A raid on privately-owned Sangu TV, which caused public outcry, was conducted based on evidence that a “threatening video message” was uploaded to YouTube from the station’s office, Assistant Commissioner Abdulla Nawaz said last night.
At a midnight press conference, Nawaz said the police “regrets” accusations of “obstructing media”.
Police officers have “not committed any act to date that could obstruct press freedom,” he said.
The police had confiscated all of Sangu TV’s hard disks on Thursday night, forcing the station to cease live transmission.
The raid, carried out a day after President Yameen declared a 30-day nationwide state of emergency, sparked criticism, with Reporters Without Borders urging the government not to gag the media.
“It’s hard for us to say now that only independent journalism is taking place inside Sangu TV,” Nawaz said, adding that an independent media outlet should not be “a crime den.”
In a testy exchange with a Sangu TV reporter, Nawaz conceded that the court warrant authorising the search and seizure operation had the wrong address.
“Rather than asking about the warrant, I think it is better to consider the fact a state of emergency has been declared. It is very clear the police can enter any residence without a court warrant,” he said.
He also refused to answer why police officers ordered the station’s staff to stop live transmission.
Sangu TV’s lawyer was not allowed inside the office while the raid was ongoing as police were processing “a crime scene.”
Asked why the police took 27 hard disks if the IP address has been traced to a single computer, Nawaz said the police officers were gathering evidence “for analysis” and have taken all items necessary for the investigation.
Sangu TV’s broadcasting equipment will be returned as soon as police forensic teams complete processing evidence, he said.
The police will not undermine press freedom, Nawaz said, but measures will be taken against individuals who “obstruct police duty” and disobey orders.
Nawaz said the video was uploaded on May 9, and that the police have traced it to an IP address at Sangu TV.
“In the video, death threats were made against former Police Commissioner Hussain Waheed, the president of the Maldives, and then-Tourism Minister Ahmed Adeeb and threats were made to cause damage to Maldivian industry and tourism.”
Asked why it took the police so many months for the investigation, he said: “The investigation time period for each case is different… it takes a lot of time in major cases.”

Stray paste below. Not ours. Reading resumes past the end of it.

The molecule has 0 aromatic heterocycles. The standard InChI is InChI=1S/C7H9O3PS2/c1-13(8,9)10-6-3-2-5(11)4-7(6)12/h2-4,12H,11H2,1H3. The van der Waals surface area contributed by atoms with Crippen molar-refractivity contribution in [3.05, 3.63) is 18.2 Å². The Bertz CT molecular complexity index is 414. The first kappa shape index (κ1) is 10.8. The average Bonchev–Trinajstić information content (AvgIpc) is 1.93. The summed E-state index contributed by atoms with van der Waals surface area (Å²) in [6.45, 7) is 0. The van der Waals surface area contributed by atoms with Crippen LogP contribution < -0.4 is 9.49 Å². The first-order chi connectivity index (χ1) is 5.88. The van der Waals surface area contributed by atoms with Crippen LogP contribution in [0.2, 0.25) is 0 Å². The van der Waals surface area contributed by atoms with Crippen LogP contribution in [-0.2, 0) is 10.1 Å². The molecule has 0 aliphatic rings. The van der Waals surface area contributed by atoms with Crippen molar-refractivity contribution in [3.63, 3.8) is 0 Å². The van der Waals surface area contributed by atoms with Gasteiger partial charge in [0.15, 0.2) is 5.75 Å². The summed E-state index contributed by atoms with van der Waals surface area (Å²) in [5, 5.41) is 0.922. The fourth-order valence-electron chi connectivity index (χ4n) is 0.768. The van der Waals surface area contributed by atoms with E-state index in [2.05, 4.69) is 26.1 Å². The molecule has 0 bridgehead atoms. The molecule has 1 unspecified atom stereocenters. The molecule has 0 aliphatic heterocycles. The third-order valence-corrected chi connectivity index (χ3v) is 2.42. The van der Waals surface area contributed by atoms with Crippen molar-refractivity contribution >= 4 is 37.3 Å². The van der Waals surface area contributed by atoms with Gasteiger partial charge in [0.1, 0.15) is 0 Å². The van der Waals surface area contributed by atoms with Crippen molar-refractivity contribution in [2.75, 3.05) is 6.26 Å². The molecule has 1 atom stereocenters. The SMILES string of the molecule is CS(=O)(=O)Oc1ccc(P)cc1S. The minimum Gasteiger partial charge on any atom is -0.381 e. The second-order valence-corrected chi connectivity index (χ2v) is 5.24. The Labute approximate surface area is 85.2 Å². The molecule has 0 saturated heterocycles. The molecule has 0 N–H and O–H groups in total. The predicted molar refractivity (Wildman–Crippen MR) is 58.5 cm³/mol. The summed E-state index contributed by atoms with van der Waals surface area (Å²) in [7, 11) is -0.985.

Meanwhile, the foreign ministry had said yesterday that Sangu TV was raided over another video uploaded on August 31 showing three masked men with guns threatening to kill the president and vice president. The video had the militant organisation Islamic State’s (IS) logo.
SanguTV was raided last night because Police has evidence that the so called IS video of 31 Aug ws uploaded to YouTube from SanguTV station
— MFA-Maldives (@MDVForeign) November 6, 2015
The May 9 video, however, showed a masked man threatening to kill the police chief, tourism minister, and judges if Adhaalath Party President Sheikh Imran Abdulla is “unjustly” convicted and jailed.
Imran was under arrest on charges of inciting violence at a mass anti-government rally on May 1.
Both videos have since been removed from YouTube.
Sangu TV was launched on April 30. Ruling party MP Yameen Rasheed, a close associate of impeached Vice President Ahmed Adeeb, is a shareholder of the Dhivehi Media Group company that operates the TV station.
Adeeb is in custody on suspicion of links to a blast on the president’s speedboat on September 28. The government insists a bomb targeting Yameen caused the explosion.
International human rights groups, the US and UK, the Commonwealth and EU have meanwhile questioned the government’s justification for declaring a state of emergency, and urged it restore constitutional rights.
Yameen, citing threats to national security and raising fears of imminent attacks, had issued a decree granting police sweeping powers to arrest suspects and conduct raids.
Fundamental rights to privacy and freedom of assembly have been suspended, but the constitution prohibits restrictions on freedom of press and speech in a state of emergency.
The opposition-aligned station Raajje TV suspended coverage of current affairs following the brief detention of a fourth journalist yesterday.
The move followed a warning from the Maldives Broadcasting Commission to revoke licenses of any station that airs content deemed to endanger national security.
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